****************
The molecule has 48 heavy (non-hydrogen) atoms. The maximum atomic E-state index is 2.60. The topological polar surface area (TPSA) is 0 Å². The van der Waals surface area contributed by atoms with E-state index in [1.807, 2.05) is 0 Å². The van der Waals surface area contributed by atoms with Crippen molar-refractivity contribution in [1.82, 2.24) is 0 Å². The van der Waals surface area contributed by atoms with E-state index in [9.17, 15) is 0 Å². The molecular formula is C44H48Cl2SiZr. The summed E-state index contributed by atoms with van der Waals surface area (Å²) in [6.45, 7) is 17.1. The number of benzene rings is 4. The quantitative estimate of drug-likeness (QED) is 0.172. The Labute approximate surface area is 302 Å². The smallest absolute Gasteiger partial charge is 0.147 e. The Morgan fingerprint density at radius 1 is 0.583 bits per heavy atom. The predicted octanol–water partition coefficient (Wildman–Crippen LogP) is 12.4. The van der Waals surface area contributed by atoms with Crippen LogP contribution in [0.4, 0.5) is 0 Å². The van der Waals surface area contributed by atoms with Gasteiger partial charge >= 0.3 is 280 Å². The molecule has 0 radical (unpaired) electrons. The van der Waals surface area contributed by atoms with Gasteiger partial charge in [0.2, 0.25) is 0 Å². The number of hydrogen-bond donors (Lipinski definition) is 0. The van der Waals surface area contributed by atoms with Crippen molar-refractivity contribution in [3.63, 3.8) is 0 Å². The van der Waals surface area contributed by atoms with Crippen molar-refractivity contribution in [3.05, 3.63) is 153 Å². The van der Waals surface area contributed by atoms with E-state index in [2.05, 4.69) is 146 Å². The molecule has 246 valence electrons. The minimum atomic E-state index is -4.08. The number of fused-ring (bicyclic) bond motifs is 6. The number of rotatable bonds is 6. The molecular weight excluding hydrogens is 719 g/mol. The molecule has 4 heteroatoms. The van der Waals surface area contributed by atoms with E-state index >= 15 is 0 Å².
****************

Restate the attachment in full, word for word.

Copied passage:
The molecule has 48 heavy (non-hydrogen) atoms. The maximum atomic E-state index is 2.60. The topological polar surface area (TPSA) is 0 Å². The van der Waals surface area contributed by atoms with E-state index in [1.807, 2.05) is 0 Å². The van der Waals surface area contributed by atoms with Crippen molar-refractivity contribution in [1.82, 2.24) is 0 Å². The van der Waals surface area contributed by atoms with E-state index in [9.17, 15) is 0 Å². The molecular formula is C44H48Cl2SiZr. The summed E-state index contributed by atoms with van der Waals surface area (Å²) in [6.45, 7) is 17.1. The number of benzene rings is 4. The quantitative estimate of drug-likeness (QED) is 0.172. The Labute approximate surface area is 302 Å². The smallest absolute Gasteiger partial charge is 0.147 e. The Morgan fingerprint density at radius 1 is 0.583 bits per heavy atom. The predicted octanol–water partition coefficient (Wildman–Crippen LogP) is 12.4. The van der Waals surface area contributed by atoms with Crippen LogP contribution in [0.4, 0.5) is 0 Å². The van der Waals surface area contributed by atoms with Gasteiger partial charge >= 0.3 is 280 Å². The molecule has 0 radical (unpaired) electrons. The van der Waals surface area contributed by atoms with Gasteiger partial charge in [0.2, 0.25) is 0 Å². The number of hydrogen-bond donors (Lipinski definition) is 0. The van der Waals surface area contributed by atoms with Crippen molar-refractivity contribution in [3.63, 3.8) is 0 Å². The van der Waals surface area contributed by atoms with Crippen molar-refractivity contribution in [3.05, 3.63) is 153 Å². The van der Waals surface area contributed by atoms with E-state index in [2.05, 4.69) is 146 Å². The molecule has 246 valence electrons. The minimum atomic E-state index is -4.08. The number of fused-ring (bicyclic) bond motifs is 6. The number of rotatable bonds is 6. The molecular weight excluding hydrogens is 719 g/mol. The molecule has 4 heteroatoms. The van der Waals surface area contributed by atoms with E-state index >= 15 is 0 Å².